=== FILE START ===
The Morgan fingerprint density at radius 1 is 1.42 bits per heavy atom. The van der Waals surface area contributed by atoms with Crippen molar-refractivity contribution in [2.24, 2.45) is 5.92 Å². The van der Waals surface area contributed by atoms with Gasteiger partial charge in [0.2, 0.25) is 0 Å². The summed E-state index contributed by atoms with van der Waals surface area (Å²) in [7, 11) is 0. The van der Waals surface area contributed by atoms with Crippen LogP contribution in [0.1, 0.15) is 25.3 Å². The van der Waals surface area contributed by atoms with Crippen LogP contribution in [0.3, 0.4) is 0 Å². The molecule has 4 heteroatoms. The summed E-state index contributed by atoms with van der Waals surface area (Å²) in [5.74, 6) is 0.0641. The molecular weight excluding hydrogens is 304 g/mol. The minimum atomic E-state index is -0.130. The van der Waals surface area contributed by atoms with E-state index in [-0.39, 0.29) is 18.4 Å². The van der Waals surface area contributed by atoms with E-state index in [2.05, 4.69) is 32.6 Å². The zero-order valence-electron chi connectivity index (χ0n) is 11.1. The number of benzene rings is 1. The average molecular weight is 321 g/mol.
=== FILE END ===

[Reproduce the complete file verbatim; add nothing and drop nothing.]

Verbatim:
The Morgan fingerprint density at radius 1 is 1.42 bits per heavy atom. The van der Waals surface area contributed by atoms with Crippen molar-refractivity contribution in [2.24, 2.45) is 5.92 Å². The van der Waals surface area contributed by atoms with Gasteiger partial charge in [0.2, 0.25) is 0 Å². The summed E-state index contributed by atoms with van der Waals surface area (Å²) in [7, 11) is 0. The van der Waals surface area contributed by atoms with Crippen LogP contribution in [0.1, 0.15) is 25.3 Å². The van der Waals surface area contributed by atoms with Crippen LogP contribution in [0.3, 0.4) is 0 Å². The molecule has 4 heteroatoms. The summed E-state index contributed by atoms with van der Waals surface area (Å²) in [5.74, 6) is 0.0641. The molecular weight excluding hydrogens is 304 g/mol. The minimum atomic E-state index is -0.130. The van der Waals surface area contributed by atoms with E-state index in [-0.39, 0.29) is 18.4 Å². The van der Waals surface area contributed by atoms with E-state index in [2.05, 4.69) is 32.6 Å². The zero-order valence-electron chi connectivity index (χ0n) is 11.1. The number of benzene rings is 1. The average molecular weight is 321 g/mol.